A 6 year $17.75 M program that builds the leadership capabilities of Palestinian youth by engaging them in four types of community service learning: civic engagement, economic opportunities, leadership skills, and sports and culture. Ruwwad also strengthens a network of Youth Development and Resource Centers (YDRCs) and affiliated clubs located throughout the West Bank and Gaza in order to prepare Palestinian youth for future leadership. The program has engaged more than 3,000 youth leaders and volunteers in leadership training and youth‐led community service projects, implemented more than 55 youth‐led community service projects, provided more than 120 paid internship opportunities in the YDRCs and other local organizations and trained more than 500 youth in information technology programs.

Latin America and the Caribbean

A Ganar (Regional)

Global development alliance that trains youth in market‐driven employment skills through sports‐based methodology. Complementary classroom activities equip youth with basic reading, writing, math, technical skills, and private sector internships. In FY 2010, a total of 690 youth from Jamaica, Dominican Republic, St. Kitts & Nevis, and St. Vincent & the Grenadines completed A Ganar training and 70% of graduates have either secured employment, returned to the formal education system or started their own business. The program has also successfully leveraged $1.84 million in counterpart funds during the first two years of implementation. In FY 2011, USAID approved a $7.5 million expansion of the program to deepen activities in the Caribbean, to expand the program to Central America, and to conduct an impact evaluation of the program. The Nike Foundation and the IDB also fund the program in 7 additional countries in the LAC region.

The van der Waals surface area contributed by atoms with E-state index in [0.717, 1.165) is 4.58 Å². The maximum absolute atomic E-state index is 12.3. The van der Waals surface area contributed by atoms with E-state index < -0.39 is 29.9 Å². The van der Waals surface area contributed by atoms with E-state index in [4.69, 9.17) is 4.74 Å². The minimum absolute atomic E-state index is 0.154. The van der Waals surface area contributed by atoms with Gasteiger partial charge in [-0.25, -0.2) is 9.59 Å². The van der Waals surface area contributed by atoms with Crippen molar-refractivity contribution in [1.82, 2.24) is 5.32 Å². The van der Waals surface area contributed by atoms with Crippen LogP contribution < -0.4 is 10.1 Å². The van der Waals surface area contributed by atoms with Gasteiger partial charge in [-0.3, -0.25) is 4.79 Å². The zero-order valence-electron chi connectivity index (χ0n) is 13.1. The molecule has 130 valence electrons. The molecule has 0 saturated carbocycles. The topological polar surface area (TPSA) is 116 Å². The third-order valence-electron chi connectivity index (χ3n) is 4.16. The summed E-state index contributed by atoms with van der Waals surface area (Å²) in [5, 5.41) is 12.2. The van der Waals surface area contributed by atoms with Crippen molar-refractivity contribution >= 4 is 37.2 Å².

OAS Crime Prevention Program (Regional)

Provide innovative media partnerships for at‐risk youth in order to increase social, educational, and economic opportunities. In its first full year of implementation, Armando Paz has engaged 400 young people (100 each from Guatemala, Panama, El Salvador, and Nicaragua) in live forums to identify the principal challenges faced in each country and to present and pursue ideas to reduce violence. These forums have been well‐received and publicized through multiple media, including radio, Internet, and MTV, spreading the message of peace throughout the region.

Eastern Caribbean Youth Empowerment Program (Regional)

This program focuses on providing youth (17‐24) in the region, particularly those‐at‐risk as a result of dropping out of school or not achieving the requisite school leaving certification, with training opportunities to enable them to become employable and contribute positively in the region. Assistance is provided across several areas of the youth development process including:  Training in life skills, technical and vocational skills, Numeracy and literacy support as needed for youth being trained, The strengthening of partnership between training institutions and the providers of labor including the private sector to ensure greater relevance in skills to match the demand of the market.